What happened to the scale bars?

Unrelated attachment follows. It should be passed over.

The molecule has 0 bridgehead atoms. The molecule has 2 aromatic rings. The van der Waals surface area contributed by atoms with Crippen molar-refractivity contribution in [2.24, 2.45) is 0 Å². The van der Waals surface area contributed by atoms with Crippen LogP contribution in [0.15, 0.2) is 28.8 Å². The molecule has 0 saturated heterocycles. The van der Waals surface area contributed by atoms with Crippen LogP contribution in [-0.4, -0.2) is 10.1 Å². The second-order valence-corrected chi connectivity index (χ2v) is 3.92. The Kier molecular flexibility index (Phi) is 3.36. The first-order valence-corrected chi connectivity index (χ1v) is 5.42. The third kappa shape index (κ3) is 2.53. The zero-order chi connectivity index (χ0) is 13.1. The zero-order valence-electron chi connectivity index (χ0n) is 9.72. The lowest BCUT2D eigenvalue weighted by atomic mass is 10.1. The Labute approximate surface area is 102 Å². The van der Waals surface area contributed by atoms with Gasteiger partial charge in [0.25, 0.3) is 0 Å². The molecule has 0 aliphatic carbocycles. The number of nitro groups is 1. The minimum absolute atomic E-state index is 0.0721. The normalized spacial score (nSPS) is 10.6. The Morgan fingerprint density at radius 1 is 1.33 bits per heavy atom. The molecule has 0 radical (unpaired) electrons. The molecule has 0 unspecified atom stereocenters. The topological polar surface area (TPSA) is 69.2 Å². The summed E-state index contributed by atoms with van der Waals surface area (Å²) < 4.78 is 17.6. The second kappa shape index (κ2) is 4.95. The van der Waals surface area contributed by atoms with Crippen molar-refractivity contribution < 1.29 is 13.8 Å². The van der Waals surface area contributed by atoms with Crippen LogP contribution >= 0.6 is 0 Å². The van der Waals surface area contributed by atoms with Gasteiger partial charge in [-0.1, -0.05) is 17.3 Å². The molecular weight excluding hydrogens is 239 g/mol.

When we designed our new site, we wanted to be able to deliver seamless maps of the world, that could be panned and zoomed easily, without necessarily making users step through different scales or layers. To do that, we reprojected the map data using a system known as Mercator. Mercator is a cylindrical projection, which means that parallels and meridians are straight and perpendicular to each other. Using this system, we could divide up the maps into 256×256-pixel tiles that always fit the circumference of the world, and that can allow you to pan all the way around the world. One issue with Mercator, however, is that it distorts the map – the map is stretched east-west and north-south, and this stretching increases as the distance from the equator increases. The result is that scale varies from place to place. Since scales no longer match up, we replaced scales with zoom levels. The zoom levels work in the following way: zoom level 1 aims to capture the extents of the world in one 256